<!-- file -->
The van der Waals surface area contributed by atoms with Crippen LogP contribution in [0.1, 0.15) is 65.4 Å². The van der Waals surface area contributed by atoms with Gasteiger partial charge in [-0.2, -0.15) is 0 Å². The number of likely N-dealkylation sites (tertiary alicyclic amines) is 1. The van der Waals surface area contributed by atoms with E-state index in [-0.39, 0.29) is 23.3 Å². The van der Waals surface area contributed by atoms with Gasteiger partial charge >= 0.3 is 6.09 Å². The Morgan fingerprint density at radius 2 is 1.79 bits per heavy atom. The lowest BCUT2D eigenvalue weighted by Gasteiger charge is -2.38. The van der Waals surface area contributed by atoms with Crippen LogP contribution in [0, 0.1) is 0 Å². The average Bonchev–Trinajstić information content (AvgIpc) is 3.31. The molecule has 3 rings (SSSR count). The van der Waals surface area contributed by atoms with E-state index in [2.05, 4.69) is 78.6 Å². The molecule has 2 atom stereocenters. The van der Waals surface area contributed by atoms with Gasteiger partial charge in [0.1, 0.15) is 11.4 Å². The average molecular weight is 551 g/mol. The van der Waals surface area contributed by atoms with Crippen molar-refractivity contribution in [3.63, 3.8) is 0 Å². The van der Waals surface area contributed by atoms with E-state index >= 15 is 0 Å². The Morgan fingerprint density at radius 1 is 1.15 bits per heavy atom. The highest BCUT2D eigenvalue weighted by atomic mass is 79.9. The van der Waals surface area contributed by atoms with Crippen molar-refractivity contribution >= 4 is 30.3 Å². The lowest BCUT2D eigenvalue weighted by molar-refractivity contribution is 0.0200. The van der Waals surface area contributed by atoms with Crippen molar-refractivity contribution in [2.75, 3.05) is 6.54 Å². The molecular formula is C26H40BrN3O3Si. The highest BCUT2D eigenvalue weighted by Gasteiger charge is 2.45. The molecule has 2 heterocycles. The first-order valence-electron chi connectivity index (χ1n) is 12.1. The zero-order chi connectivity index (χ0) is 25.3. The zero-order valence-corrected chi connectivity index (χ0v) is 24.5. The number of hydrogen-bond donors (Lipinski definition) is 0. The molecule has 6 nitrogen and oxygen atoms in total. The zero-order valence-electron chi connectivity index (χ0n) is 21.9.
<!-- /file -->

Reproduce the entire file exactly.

The van der Waals surface area contributed by atoms with Crippen LogP contribution in [0.1, 0.15) is 65.4 Å². The van der Waals surface area contributed by atoms with Gasteiger partial charge in [-0.2, -0.15) is 0 Å². The number of likely N-dealkylation sites (tertiary alicyclic amines) is 1. The van der Waals surface area contributed by atoms with E-state index in [-0.39, 0.29) is 23.3 Å². The van der Waals surface area contributed by atoms with Gasteiger partial charge >= 0.3 is 6.09 Å². The Morgan fingerprint density at radius 2 is 1.79 bits per heavy atom. The lowest BCUT2D eigenvalue weighted by Gasteiger charge is -2.38. The van der Waals surface area contributed by atoms with Crippen LogP contribution in [0, 0.1) is 0 Å². The average Bonchev–Trinajstić information content (AvgIpc) is 3.31. The molecule has 3 rings (SSSR count). The van der Waals surface area contributed by atoms with E-state index in [2.05, 4.69) is 78.6 Å². The molecule has 2 atom stereocenters. The van der Waals surface area contributed by atoms with Gasteiger partial charge in [0.1, 0.15) is 11.4 Å². The average molecular weight is 551 g/mol. The van der Waals surface area contributed by atoms with Crippen molar-refractivity contribution in [3.63, 3.8) is 0 Å². The van der Waals surface area contributed by atoms with E-state index >= 15 is 0 Å². The Morgan fingerprint density at radius 1 is 1.15 bits per heavy atom. The highest BCUT2D eigenvalue weighted by atomic mass is 79.9. The van der Waals surface area contributed by atoms with Crippen molar-refractivity contribution >= 4 is 30.3 Å². The lowest BCUT2D eigenvalue weighted by molar-refractivity contribution is 0.0200. The van der Waals surface area contributed by atoms with Crippen molar-refractivity contribution in [2.75, 3.05) is 6.54 Å². The molecular formula is C26H40BrN3O3Si. The highest BCUT2D eigenvalue weighted by Gasteiger charge is 2.45. The molecule has 2 heterocycles. The first-order valence-electron chi connectivity index (χ1n) is 12.1. The zero-order chi connectivity index (χ0) is 25.3. The zero-order valence-corrected chi connectivity index (χ0v) is 24.5. The number of hydrogen-bond donors (Lipinski definition) is 0. The molecule has 6 nitrogen and oxygen atoms in total. The zero-order valence-electron chi connectivity index (χ0n) is 21.9.